Mathematical Physics

The group has been studying various problems related to Mathematical Physics. Most notably, we have been studying Random Matrix Thoery as a technique to analyze the decay of D-branes in string theory, and have been deriving some new mathematical results in the process. These techniques can also be applied to the study of thermodynamics of log-gases, and most recently we have been applying them to study the structure of N=1 supersymmetric Yang-Mills theories.

As the most recent new direction, we have been studying applications of stochastic differential equations and processes to analyze data from some experiments conducted by the Electronics group at University of Helsinki. We hope to post more details about this interesting work here soon.

Contact person: Esko Keski-Vakkuri.

Doctoral students and some recent collaborators:
    MSc Janne Alanen, doctoral student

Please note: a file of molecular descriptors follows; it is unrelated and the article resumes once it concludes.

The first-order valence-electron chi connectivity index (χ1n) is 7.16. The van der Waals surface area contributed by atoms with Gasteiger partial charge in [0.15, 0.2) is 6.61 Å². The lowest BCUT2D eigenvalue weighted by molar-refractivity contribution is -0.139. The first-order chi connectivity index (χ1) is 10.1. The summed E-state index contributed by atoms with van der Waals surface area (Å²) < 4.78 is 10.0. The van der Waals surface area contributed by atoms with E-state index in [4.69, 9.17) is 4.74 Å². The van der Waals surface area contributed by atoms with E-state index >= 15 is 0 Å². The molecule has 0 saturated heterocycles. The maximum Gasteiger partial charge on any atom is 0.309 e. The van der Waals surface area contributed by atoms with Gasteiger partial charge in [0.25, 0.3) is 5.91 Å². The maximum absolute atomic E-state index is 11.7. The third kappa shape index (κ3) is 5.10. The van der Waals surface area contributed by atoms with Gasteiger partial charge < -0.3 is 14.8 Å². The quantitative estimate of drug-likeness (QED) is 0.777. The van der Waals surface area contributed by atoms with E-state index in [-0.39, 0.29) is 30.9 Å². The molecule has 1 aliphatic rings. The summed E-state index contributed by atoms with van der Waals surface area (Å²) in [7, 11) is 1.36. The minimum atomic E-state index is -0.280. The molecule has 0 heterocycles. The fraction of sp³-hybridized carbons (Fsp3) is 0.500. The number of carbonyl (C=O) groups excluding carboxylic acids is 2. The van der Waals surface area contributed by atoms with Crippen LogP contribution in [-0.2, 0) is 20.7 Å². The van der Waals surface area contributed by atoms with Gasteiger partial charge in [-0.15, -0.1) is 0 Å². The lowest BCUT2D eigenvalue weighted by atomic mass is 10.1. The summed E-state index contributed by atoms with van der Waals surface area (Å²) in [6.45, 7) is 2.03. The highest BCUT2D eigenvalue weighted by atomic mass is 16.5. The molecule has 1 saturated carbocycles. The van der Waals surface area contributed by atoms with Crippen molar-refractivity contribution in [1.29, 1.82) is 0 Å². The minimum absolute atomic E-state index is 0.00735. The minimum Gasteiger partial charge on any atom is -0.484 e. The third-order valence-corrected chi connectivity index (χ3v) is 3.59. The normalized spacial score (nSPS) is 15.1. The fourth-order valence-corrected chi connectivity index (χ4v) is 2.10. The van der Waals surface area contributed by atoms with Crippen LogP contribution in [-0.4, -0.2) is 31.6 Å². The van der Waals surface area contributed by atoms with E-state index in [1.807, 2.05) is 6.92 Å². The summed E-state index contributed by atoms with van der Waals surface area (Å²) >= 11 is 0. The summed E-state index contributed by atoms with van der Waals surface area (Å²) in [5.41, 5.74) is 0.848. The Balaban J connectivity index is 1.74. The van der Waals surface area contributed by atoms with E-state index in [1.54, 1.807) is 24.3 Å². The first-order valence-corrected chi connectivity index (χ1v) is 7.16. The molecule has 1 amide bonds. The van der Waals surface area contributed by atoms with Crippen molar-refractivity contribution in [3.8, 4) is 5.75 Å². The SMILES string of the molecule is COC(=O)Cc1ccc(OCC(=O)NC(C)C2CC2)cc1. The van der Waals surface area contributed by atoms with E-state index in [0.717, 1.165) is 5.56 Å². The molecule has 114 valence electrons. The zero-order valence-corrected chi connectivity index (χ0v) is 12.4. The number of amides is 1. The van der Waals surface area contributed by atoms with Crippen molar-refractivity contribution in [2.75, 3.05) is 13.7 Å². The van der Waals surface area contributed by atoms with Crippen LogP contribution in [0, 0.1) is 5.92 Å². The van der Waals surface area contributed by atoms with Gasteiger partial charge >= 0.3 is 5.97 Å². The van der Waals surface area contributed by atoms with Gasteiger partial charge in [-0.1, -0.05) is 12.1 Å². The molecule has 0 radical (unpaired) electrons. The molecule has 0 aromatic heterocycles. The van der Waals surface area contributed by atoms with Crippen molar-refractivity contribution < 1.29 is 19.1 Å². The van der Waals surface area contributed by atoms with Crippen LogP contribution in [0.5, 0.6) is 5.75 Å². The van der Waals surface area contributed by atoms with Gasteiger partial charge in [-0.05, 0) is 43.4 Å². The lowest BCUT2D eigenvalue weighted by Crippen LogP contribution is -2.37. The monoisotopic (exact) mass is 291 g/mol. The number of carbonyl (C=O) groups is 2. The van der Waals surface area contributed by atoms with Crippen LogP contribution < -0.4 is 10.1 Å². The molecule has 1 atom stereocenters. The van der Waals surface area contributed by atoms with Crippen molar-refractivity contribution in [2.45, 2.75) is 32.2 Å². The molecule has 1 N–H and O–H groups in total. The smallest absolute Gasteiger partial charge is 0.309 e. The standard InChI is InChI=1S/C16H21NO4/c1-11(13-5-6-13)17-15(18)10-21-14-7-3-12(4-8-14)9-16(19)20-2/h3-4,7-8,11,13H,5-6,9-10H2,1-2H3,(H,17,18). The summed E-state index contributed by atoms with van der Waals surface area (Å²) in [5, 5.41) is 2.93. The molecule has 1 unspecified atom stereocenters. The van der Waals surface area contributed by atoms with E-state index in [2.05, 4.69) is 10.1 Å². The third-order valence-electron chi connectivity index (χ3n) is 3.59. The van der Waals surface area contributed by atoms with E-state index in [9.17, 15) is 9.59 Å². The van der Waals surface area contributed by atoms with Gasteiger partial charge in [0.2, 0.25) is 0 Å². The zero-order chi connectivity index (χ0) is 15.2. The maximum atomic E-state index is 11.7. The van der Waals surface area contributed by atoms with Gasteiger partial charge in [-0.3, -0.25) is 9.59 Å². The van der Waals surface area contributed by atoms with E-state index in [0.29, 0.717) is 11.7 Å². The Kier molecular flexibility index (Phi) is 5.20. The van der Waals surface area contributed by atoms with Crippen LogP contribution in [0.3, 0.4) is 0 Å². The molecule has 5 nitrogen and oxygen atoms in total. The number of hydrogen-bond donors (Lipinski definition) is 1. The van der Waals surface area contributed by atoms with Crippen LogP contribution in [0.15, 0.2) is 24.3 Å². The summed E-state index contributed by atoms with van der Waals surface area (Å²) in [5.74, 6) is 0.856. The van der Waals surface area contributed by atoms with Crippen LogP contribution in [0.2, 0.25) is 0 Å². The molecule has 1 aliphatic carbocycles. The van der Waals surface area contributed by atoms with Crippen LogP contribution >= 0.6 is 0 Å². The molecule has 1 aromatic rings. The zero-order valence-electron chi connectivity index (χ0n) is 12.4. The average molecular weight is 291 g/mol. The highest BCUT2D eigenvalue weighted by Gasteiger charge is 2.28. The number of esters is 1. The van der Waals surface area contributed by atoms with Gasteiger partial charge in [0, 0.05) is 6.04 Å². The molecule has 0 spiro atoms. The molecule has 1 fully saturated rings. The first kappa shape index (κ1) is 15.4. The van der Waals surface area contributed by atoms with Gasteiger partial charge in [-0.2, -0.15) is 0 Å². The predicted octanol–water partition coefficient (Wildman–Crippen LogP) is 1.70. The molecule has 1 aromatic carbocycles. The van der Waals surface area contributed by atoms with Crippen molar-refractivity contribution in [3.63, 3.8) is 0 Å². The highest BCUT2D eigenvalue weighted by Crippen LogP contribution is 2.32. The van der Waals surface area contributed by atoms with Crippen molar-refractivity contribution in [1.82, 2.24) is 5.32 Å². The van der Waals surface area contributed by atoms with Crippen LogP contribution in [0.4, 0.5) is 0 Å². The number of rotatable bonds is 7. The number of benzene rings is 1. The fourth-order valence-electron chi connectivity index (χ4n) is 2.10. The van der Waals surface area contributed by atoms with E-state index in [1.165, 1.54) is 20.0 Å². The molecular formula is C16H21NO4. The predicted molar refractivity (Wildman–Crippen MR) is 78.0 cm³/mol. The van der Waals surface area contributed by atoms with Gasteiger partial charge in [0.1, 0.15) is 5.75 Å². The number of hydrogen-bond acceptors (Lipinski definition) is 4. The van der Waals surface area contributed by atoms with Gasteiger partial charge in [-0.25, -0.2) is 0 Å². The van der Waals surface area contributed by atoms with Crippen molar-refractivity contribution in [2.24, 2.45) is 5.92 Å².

MSc Lasse Franti, doctoral student
    MSc Ville Suur-Uski, doctoral student

    Dr. Niko Jokela, U. Santiago de Compostela, Spain (former student)
    Dr. Matti Järvinen, U. Crete, Greece
    Dr. Shinsuke Kawai, Sungkyunkwan U., South Korea (former postdoc)
    Dr. Ville Keränen, NORDITA, Sweden (former student)
    Dr. Asad Naqvi, The Institute of Advanced Study, USA
    Dr. Sean Nowling, NORDITA, Sweden(former postdoc)
    Prof. K. "Patta" Yogendran, IISER Mohali, India (former postdoc)

    Prof. Vijay Balasubramanian, U. Pennsylvania, USA
    Prof. Ben Craps, Vrije Universiteit Brussel, Belgium
    Prof. Jan de Boer, U. Amsterdam, The Netherlands
    Prof. Per Kraus, UCLA, USA
    Prof. Robert Leigh, U. Illinois at Urbana-Champaign, USA
    Prof. Berndt Müller, Duke U., USA
    Prof. Andreas Schäfer, U. Regensburg, Germany
    Prof. Masaki Shigemori, Nagoya U., Japan

Some links:

The history of string theory, Wikipedia